I normally don’t like talking on the phone. I like to see a person’s face and read their body language so I can catch the bigger picture. So I often procrastinate making phone calls. Recently, I asked myself what would be the worst thing that could happen if I did mis-read what they were saying. When that didn’t feel too onerous, I found it was easier to make the call.

3. Do things that have to be done a little at a time. At least half of the jobs I put off until later are huge. I get easily daunted by things that are going to take several hours to complete. This includes many household chores, some writing assignments and most errands that involve driving downtown.

But in particular, getting ready for major meetings often takes at least two hours. Unfortunately, setting aside strategy thinking causes me to miss some prime preparation thoughts; ideas that would have aided me if I had done them sooner. To prevent my lazy mind from taking over, I break the large tasks down into stages. Then I complete as much of the task as I can in a short period of time. The accomplishment of part of the goal makes it easier at a later point to come back to it.

This winter, I was building a retaining wall in the back yard for a new garden. It was so big in my mind that I literally put it off for a year. To overcome this, I considered the steps I would have to take to get it done. There were several dozen. But once I started to check off the completed items, I realized I was more than half done in so much less time than I feared.

4. Do unpleasant tasks at the same time every day. If there are items that have to be done regularly, get into a habit of doing them: a) early in the day b) at the same time every day. This is a type of behavioral conditioning and it works. Anything we do at the same time every day gets put into a mental place that brings a sense of satisfaction. There is even a payoff reward our brain gives us when we complete something that is done every day.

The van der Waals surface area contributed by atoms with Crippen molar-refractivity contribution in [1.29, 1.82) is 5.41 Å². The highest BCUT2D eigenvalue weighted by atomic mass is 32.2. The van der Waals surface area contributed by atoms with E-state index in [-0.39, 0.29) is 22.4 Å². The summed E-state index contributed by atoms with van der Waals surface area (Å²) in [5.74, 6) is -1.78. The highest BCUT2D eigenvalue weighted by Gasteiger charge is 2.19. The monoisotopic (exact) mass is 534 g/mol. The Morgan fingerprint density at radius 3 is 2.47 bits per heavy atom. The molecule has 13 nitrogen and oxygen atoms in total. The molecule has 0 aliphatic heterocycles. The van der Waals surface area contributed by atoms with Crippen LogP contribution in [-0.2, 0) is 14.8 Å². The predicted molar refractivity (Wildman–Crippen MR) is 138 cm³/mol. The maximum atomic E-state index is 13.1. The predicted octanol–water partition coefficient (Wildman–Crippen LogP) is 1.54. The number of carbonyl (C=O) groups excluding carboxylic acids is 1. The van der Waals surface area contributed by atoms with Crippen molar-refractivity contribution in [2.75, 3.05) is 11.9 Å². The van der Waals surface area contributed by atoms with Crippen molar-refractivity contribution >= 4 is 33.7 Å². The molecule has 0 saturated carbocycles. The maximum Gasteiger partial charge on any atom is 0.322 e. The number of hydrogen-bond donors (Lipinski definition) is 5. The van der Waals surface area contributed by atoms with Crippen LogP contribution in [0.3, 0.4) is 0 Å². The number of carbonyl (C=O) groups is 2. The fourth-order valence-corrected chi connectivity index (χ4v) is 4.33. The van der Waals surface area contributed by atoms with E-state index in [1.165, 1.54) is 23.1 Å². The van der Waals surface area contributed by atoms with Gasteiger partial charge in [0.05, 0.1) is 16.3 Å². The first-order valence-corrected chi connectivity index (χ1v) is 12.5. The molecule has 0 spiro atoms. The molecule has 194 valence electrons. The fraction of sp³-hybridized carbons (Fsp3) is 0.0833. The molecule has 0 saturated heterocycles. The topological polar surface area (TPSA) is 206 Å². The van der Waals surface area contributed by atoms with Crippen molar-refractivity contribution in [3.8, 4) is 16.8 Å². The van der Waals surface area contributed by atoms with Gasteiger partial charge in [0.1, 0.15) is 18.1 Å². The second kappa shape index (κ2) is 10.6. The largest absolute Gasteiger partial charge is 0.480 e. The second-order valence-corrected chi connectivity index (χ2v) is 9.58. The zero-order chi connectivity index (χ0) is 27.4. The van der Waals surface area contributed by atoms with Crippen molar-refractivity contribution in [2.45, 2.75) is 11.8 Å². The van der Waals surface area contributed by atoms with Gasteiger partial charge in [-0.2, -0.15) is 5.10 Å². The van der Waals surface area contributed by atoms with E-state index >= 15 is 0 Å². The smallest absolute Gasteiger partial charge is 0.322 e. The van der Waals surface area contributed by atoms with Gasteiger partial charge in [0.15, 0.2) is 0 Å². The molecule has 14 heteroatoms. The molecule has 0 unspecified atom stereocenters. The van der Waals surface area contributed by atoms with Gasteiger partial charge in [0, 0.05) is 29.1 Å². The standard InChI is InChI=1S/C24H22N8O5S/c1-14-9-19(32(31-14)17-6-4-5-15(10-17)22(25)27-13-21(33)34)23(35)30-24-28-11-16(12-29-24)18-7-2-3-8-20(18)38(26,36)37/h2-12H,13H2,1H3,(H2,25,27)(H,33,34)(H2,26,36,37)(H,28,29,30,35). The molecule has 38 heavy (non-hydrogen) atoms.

5. Do a bunch of tasks you’ve been putting off one right after another. The idea here is to get on a roll and when you get that sense of accomplishment, jump immediately into another one of your tasks that has lurked like a mocking sailor. For me, it has to do with phone calls again. Once I break the cell phone barrier and make the call, I ask myself what other calls need to be made. Since I always make lists of people I have to contact, one glance tells me who to call. When I have already called one person, the next person gets easier. At some point, our brain says “resistance is futile” and stops giving such a hard time.

6. Know how to keep lists. The best way to keep a list is to have it close to you at all times. I prefer an online list-maker called Wunderlist. It is free, available for every device and is the easiest program to use. And I look at it on average about a dozen times a day. It is always open on my computer, phone and tablet. And, when great ideas go through my head, I just pop it onto one of my lists and forget about it…until I read that list.

So what item is hanging over your head? Stop wallowing and put some of this into practice.